Customer Service vs. Customer Focus

What’s the difference, how do you do it and does it matter anyway?

Good customer service includes being polite and friendly, going the extra mile, fulfilling your promises, making sure that your systems are easy for the customer to use and that information is accessible and relevant. But really excellent customer service includes something more – Customer Focus.

Question 1

Who are your customers? The first thing to remember is that you are not delivering a service or product to a customer. (Or a client, patient, service user or passenger etc.) You are delivering a service to Jon or Susan or Mrs Miggins or Shareef or Doctor Braun or Great Aunt Winnie. They never cease being these things, even when they are on the phone to you, looking through your catalogue or walking into your shop. Their priorities, experience, likes and dislikes will always be there. If you don’t allow for this, then you are immediately letting them down. Letting down the controllers of your income is not a good business strategy. So think carefully about who they really are and design your business processes accordingly. That includes giving permission to your staff to see customers as people. Real people, with unique likes, needs and wants.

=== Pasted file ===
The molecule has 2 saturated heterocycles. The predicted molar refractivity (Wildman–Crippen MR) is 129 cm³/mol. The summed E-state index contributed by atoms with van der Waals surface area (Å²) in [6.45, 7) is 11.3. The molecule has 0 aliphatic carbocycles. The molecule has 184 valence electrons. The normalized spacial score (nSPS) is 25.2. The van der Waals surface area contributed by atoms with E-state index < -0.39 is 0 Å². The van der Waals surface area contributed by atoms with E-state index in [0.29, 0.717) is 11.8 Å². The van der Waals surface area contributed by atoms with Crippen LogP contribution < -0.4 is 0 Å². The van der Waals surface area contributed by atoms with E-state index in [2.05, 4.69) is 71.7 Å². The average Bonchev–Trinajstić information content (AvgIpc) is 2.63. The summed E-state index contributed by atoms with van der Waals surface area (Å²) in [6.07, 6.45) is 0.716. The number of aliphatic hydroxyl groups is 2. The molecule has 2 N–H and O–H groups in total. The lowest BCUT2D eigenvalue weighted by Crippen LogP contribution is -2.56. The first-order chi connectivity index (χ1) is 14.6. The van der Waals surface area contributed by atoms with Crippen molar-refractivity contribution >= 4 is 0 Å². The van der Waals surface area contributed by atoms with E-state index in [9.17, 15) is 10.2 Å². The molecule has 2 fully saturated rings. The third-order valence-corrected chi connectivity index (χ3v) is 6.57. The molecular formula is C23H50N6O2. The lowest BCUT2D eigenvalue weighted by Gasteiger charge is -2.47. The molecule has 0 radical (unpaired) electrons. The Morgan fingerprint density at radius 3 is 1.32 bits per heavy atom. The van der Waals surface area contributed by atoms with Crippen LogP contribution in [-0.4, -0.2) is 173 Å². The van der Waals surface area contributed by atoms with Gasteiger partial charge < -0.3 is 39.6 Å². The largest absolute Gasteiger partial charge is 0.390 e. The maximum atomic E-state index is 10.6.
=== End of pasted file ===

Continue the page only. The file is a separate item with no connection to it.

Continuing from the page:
Question 2

What do they also want? Hopefully we can easily deliver what customers want. If we are smart we deliver what they also want. To do this we need to analyse what is ticking their boxes and what is wrinkling their noses. Face to face businesses have the advantage here but only if they use that advantage. Businesses need to exercise some sensitivity – what NLP practitioners call sensory acuity; using your senses to pick up subtle clues from the other person about how they are feeling. You then need to test out and act on your findings. Your policy should be to treat each customer individually. For on-line businesses this is proving more difficult. Being told what other customers also bought can be irritating, though occasionally quite amusing.

Question 3

What do they need? This is where real customer focus comes in and makes the difference. Customer focus is stepping into the shoes of your customer and asking the questions that they need to ask. “Do you care about my situation? Can I trust what you are saying? Will this product work with other products that I use? Is this going to be too expensive for me? What else do I need to make this work?” Suppose a lady comes into your shop wanting a new handbag to take to a swanky party this evening. She may have a thoroughly pleasant time with the sales assistant selecting just the right one and leave your shop delighted with her purchase. If, however, when she gets home there isn’t room in her new bag for her purse and she ends up using her old faithful, not only will she not like the bag anymore she will also not like your shop. You on the other hand will never know that you missed the chance to sell a purse or that you’ve just lost a good customer for ever.

Only by answering question 3 will you be giving excellent customer service.